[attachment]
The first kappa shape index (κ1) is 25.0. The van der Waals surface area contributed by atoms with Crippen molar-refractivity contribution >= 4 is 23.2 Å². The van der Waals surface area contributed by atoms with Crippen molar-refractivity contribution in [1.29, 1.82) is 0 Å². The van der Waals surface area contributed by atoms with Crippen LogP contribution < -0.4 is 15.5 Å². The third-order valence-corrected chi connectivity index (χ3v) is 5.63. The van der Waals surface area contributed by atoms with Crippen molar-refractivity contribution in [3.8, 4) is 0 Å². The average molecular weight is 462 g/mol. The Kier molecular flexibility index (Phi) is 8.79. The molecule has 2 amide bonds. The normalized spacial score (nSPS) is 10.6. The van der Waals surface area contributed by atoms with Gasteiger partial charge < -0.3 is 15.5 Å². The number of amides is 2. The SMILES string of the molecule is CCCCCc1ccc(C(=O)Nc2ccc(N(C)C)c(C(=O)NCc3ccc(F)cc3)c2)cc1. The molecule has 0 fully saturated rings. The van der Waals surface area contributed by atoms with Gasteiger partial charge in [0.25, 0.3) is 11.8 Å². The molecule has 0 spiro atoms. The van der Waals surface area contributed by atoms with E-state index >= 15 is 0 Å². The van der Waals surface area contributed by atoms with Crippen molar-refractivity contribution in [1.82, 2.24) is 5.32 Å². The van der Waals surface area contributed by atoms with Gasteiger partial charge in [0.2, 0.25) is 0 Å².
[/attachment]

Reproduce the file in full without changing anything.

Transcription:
The first kappa shape index (κ1) is 25.0. The van der Waals surface area contributed by atoms with Crippen molar-refractivity contribution >= 4 is 23.2 Å². The van der Waals surface area contributed by atoms with Crippen molar-refractivity contribution in [1.29, 1.82) is 0 Å². The van der Waals surface area contributed by atoms with Crippen LogP contribution < -0.4 is 15.5 Å². The third-order valence-corrected chi connectivity index (χ3v) is 5.63. The van der Waals surface area contributed by atoms with Crippen molar-refractivity contribution in [3.8, 4) is 0 Å². The average molecular weight is 462 g/mol. The Kier molecular flexibility index (Phi) is 8.79. The molecule has 2 amide bonds. The normalized spacial score (nSPS) is 10.6. The van der Waals surface area contributed by atoms with Gasteiger partial charge < -0.3 is 15.5 Å². The number of amides is 2. The SMILES string of the molecule is CCCCCc1ccc(C(=O)Nc2ccc(N(C)C)c(C(=O)NCc3ccc(F)cc3)c2)cc1. The molecule has 0 fully saturated rings. The van der Waals surface area contributed by atoms with Gasteiger partial charge in [0.25, 0.3) is 11.8 Å². The molecule has 0 spiro atoms. The van der Waals surface area contributed by atoms with E-state index >= 15 is 0 Å². The van der Waals surface area contributed by atoms with Crippen molar-refractivity contribution in [1.82, 2.24) is 5.32 Å². The van der Waals surface area contributed by atoms with Gasteiger partial charge in [0.2, 0.25) is 0 Å².